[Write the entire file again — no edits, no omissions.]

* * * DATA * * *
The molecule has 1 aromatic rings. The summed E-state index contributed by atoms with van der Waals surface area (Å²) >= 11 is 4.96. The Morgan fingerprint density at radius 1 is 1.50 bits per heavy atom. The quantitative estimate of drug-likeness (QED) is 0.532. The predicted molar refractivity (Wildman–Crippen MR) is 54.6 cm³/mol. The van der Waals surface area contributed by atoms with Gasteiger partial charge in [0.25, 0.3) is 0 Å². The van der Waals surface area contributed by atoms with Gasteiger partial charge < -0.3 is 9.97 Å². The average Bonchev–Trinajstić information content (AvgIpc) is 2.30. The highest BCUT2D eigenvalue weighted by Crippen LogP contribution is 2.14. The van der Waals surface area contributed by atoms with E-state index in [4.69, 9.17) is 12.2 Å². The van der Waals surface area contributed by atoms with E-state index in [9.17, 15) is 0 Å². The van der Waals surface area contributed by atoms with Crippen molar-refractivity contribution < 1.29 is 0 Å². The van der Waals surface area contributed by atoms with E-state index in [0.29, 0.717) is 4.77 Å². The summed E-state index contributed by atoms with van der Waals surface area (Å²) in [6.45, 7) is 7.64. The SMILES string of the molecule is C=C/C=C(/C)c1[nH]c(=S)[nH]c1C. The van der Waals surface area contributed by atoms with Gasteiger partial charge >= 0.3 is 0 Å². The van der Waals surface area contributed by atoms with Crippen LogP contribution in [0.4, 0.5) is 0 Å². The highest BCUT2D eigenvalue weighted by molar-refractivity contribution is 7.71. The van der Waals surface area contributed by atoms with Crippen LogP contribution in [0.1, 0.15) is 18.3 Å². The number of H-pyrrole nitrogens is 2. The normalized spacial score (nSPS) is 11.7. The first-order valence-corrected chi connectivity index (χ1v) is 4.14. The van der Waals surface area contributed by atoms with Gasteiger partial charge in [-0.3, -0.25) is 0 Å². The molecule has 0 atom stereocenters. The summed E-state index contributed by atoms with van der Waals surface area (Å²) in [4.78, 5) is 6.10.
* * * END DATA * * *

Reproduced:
The molecule has 1 aromatic rings. The summed E-state index contributed by atoms with van der Waals surface area (Å²) >= 11 is 4.96. The Morgan fingerprint density at radius 1 is 1.50 bits per heavy atom. The quantitative estimate of drug-likeness (QED) is 0.532. The predicted molar refractivity (Wildman–Crippen MR) is 54.6 cm³/mol. The van der Waals surface area contributed by atoms with Gasteiger partial charge in [0.25, 0.3) is 0 Å². The van der Waals surface area contributed by atoms with Gasteiger partial charge < -0.3 is 9.97 Å². The average Bonchev–Trinajstić information content (AvgIpc) is 2.30. The highest BCUT2D eigenvalue weighted by Crippen LogP contribution is 2.14. The van der Waals surface area contributed by atoms with E-state index in [4.69, 9.17) is 12.2 Å². The van der Waals surface area contributed by atoms with E-state index in [9.17, 15) is 0 Å². The van der Waals surface area contributed by atoms with Crippen molar-refractivity contribution < 1.29 is 0 Å². The van der Waals surface area contributed by atoms with E-state index in [0.29, 0.717) is 4.77 Å². The summed E-state index contributed by atoms with van der Waals surface area (Å²) in [6.45, 7) is 7.64. The SMILES string of the molecule is C=C/C=C(/C)c1[nH]c(=S)[nH]c1C. The van der Waals surface area contributed by atoms with Gasteiger partial charge >= 0.3 is 0 Å². The van der Waals surface area contributed by atoms with Crippen LogP contribution in [0.4, 0.5) is 0 Å². The highest BCUT2D eigenvalue weighted by molar-refractivity contribution is 7.71. The van der Waals surface area contributed by atoms with Crippen LogP contribution in [0.1, 0.15) is 18.3 Å². The number of H-pyrrole nitrogens is 2. The normalized spacial score (nSPS) is 11.7. The first-order valence-corrected chi connectivity index (χ1v) is 4.14. The van der Waals surface area contributed by atoms with Gasteiger partial charge in [-0.3, -0.25) is 0 Å². The molecule has 0 atom stereocenters. The summed E-state index contributed by atoms with van der Waals surface area (Å²) in [4.78, 5) is 6.10.